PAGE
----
Autumn Cleaning

Or something like that, anyway. I’m on a kick where I want to start blogging somewhat more regularly again! However, I know myself well enough to know that I probably, uh, won’t. But I did do some general upkeep around here, by which I mean, I went through and made about half of the posts private. I’d already done a few on my last kick (last year? lol), but the more I thought about these archives, the more I itched to nuke the whole thing. That’s the thing about having had this blog, in one location or another, since 2006:

Things That I Wrote, Uh, Elsewhere

Hmm, so, this place still exists, does it? That’s nice. It turns out, I much prefer running websites to actually updating them. Good thing that’s what I do for a living. And speaking of the website I work for, (didja see how I transitioned there? I’ve still got it!), I actually wrote a piece there recently: On Grief, and Connecting to a Community I was raised by parents who didn’t just tell me that it was important to do good things and help my community, they demonstrated it in the way they lived their lives. Dad was a volunteer firefighter.

New Year Nailpolish

Just to forewarn anyone who might think this leadup is going to something inspiring or moving or dramatic: this blog entry is going to be about nailpolish. Here’s a thing about how I handle New Years: I don’t really make resolutions. My basic theory is that if there’s something I want to change, I probably just… will, when I’m ready to, and if I’m not ready to yet, all resolving to do it will do is make me feel like a failure when I don’t do it. But my general goal is to feel like I’ve made some sort of

Because Good Books Mean So Much

Why hello, there. So there was a storm in the city this week. I don’t think I can say much about it that hasn’t been said.1 So instead, here’s what I was doing in the hours before Sandy hit: I was at Books of Wonder, getting a chance to tell Bruce Coville that his books shaped my childhood, changed my life, and meant the world to me. Many years ago I wrote an overview review of some of his books that meant the most to me as a kid. Shortly after I wrote that blog entry, I went about tracking

Oh, we’re still talking about this?

So looking through the archives of this blog, I’ve been part of the “are women really geeks? is there sexism in geek culture?” discussion since at least 2006. (The answers, by the way, are “some of them,” and “yes,” respectively.) And it’s come up again of late, with regards to the Fake Geek Girl meme and subsequent smackdown by awesome ladies, and then the collegehumor.com Imposter Nerd Girl ads. And sometimes when I’m sitting around eating lunch at work thinking about these things, I get inspired to write long, eloquent, impassioned blog entries about it all that will never happen

Overheard

The scene: as I’m leaving my BFF’s apartment, I see a just-barely-toddler aged kid playing on the railing of the ramp next to the entrance stairs. Two 20-something dudes were exiting behind me. Dude #1: Whoa, bro. Look at that little guy. Dude #2: You go, baby. The whole world’s your junglegym. Dude #1: That kid’s like a baby parkour champion. Dude #2: Baby Parkour should be our new tumblr.

My Much Belated Post on the Big Sur Writing Workshop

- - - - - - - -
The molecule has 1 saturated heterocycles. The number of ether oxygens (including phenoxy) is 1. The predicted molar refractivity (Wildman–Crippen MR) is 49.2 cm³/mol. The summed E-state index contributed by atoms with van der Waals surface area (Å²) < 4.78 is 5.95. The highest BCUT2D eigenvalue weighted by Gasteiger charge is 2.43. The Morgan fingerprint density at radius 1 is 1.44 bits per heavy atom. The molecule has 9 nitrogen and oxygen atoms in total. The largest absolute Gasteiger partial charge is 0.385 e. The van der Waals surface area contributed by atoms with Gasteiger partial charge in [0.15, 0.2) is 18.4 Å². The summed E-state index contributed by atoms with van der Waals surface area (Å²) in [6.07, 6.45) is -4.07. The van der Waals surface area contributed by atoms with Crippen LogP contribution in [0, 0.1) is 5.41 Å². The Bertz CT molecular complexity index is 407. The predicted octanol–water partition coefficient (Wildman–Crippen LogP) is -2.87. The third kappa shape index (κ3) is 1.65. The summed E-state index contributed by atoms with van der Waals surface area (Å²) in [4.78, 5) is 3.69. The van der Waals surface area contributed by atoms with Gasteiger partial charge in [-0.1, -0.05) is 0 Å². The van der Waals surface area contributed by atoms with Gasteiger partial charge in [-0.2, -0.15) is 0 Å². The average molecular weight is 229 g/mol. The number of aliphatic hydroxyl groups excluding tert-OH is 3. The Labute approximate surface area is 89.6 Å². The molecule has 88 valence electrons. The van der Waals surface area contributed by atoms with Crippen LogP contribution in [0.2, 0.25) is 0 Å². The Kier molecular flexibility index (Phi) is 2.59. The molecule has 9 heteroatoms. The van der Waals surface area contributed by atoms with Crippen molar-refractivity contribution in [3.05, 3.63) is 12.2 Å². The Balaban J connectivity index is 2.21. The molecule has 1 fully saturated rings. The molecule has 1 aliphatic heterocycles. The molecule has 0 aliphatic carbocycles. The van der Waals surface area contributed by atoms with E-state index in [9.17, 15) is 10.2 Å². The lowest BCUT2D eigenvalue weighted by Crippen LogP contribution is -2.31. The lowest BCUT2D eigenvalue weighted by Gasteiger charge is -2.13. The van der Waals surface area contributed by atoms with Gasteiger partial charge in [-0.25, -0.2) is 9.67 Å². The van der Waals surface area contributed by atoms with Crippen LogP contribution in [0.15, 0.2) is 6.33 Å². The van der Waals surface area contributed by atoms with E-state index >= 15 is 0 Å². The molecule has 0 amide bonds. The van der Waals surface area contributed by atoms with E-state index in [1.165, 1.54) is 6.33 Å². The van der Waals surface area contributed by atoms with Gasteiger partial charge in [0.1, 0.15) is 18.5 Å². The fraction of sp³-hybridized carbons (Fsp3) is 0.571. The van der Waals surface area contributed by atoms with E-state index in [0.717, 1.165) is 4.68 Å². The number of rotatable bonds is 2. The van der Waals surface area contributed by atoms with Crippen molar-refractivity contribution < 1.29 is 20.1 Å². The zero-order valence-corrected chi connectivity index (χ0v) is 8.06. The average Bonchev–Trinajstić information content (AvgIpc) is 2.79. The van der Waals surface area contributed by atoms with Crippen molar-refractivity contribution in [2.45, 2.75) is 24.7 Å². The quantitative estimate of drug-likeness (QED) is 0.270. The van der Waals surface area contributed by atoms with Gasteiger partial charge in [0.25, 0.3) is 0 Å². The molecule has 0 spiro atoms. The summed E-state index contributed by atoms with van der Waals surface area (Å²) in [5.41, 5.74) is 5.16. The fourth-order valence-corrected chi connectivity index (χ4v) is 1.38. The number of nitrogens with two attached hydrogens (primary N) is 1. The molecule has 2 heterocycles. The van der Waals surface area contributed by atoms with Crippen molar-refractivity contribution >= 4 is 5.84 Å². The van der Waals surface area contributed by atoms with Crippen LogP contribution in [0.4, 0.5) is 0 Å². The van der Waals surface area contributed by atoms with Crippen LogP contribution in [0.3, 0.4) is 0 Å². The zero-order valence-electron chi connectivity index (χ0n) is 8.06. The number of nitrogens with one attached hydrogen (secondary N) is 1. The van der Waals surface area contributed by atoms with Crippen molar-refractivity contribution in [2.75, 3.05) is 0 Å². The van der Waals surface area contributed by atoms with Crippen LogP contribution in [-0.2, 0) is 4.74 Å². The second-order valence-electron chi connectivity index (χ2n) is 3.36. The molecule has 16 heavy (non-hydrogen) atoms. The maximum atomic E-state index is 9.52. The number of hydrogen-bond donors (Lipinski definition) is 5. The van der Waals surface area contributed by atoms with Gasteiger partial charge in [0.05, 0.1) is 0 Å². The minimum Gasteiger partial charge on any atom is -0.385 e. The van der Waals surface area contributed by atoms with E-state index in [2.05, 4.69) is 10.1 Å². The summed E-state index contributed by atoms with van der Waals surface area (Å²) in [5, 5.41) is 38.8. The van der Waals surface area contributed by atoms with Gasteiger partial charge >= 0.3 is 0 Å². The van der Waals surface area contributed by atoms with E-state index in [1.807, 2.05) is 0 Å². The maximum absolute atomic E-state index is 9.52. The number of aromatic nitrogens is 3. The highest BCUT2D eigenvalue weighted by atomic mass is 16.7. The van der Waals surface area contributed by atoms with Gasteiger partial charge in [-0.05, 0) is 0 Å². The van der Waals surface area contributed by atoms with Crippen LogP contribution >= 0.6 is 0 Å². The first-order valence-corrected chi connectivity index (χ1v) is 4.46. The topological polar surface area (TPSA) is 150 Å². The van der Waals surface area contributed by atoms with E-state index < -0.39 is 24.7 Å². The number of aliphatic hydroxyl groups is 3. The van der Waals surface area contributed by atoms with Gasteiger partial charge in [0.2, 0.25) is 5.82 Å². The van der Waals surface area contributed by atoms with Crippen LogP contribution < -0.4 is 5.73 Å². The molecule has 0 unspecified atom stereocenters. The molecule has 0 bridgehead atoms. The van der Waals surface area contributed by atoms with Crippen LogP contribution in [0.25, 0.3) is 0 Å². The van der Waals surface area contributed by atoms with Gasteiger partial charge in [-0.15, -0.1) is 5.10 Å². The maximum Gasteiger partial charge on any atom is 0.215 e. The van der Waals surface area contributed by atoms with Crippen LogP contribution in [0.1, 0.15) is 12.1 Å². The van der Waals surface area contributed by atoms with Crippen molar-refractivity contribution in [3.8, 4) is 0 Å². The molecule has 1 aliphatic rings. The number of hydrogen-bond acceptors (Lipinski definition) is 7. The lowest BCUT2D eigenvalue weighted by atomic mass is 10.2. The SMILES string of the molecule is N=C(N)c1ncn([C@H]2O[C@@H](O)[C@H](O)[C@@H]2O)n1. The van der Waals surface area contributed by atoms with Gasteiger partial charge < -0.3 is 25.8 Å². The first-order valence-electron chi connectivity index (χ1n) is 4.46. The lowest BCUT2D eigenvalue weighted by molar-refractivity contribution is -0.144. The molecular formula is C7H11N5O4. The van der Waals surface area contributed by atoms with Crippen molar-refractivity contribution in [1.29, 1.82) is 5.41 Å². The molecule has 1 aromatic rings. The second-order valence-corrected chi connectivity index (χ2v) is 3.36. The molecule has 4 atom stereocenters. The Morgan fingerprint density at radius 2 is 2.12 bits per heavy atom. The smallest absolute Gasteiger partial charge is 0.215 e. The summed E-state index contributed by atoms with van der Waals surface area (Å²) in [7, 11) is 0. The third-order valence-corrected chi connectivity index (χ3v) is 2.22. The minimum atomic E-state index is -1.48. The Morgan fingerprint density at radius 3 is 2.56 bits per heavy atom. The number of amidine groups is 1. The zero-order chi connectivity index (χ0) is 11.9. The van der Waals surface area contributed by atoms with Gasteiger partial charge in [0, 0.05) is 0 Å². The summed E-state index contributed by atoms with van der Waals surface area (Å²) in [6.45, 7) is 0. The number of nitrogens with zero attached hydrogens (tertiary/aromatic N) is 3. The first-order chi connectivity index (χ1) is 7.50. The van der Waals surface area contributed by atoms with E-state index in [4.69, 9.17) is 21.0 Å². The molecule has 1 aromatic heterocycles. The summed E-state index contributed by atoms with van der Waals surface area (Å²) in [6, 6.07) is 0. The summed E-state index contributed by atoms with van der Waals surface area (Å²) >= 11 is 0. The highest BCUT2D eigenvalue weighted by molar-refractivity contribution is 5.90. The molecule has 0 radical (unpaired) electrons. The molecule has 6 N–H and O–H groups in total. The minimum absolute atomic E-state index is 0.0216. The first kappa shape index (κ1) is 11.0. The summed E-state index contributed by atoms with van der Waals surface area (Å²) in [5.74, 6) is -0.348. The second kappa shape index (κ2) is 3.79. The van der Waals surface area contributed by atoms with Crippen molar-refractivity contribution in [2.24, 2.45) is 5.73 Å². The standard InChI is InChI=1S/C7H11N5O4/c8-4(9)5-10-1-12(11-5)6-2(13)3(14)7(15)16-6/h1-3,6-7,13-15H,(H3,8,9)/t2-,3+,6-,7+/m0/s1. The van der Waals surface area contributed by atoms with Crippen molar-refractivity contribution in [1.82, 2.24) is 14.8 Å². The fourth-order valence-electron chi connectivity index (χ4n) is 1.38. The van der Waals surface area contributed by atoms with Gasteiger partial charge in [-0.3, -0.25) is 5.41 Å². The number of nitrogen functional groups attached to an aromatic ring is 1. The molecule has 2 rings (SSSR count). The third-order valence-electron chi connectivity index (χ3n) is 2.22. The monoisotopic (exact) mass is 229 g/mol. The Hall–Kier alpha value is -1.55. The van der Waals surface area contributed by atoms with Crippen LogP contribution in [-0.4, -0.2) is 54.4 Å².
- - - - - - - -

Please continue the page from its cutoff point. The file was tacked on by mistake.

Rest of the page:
Despite the fact that I have a writing tag on this blog, and the fact that a good 90% of my free time is spent writing something in some form or another, I get weirdly self-conscious posting about, you know, writing. But a couple of weeks ago, I attended the Big Sur Writing Workshop (which focuses on children’s and YA writing), and I wanted to get this out before the memories vanish, a) because it was a cool experience; and b) because not a heck of a lot of information showed up when I googled, so hey, wayward searchers, here

My Curmudgeonly Rant About Ereaders

Sometimes, I am very much my father’s daughter. You see, at our family Chanukah party last month, my dad and I got into an argument (the type that’s probably better described as a friendly bickerment) about cell phones. Dad had just gotten a new phone, and when he purchased it, he had the nice Verizon employee switch off all potential web browsing, email, general internet, and even text messaging options. My dad wants a phone. He wants to be able to call people and have them call him. That’s all he wants. All of which is fine and dandy. Not

Writing Elsewhere: 30 Years of HIV

During a meeting at work a few days ago, we were scrolling through a collection of MSNBC videos, and stopped on this one. If you’ve got a moment, check this out: Visit msnbc.com for breaking news, world news, and news about the economy [Summary for those who don’t do video: an NBC news segment from the early 80s, which reports on a mystery illness found primarily but not exclusively in gay men, which wrecks the immune system. A third of the people who have it have died, mostly of Kaposi’s sarcoma or pneomocystic pneumonia. The CDC has just released a

Happy Holidays from the A Train

It’s been awhile since I’ve shared a subway anecdote, so here’s a bit of holiday hilarious from my errand-running today: on the train home, two sisters (maybe ages seven and eight) were sharing a candy cane — sort of. It was clearly the little sister’s, and she was working hard to suck it into a perfect point. She kept holding it up for her sister and then pulling it away before her sister could actually lick it. Her sister was clearly growing increasingly grumpy about this, but the younger girl found it too hilarious to stop. Finally, the little sister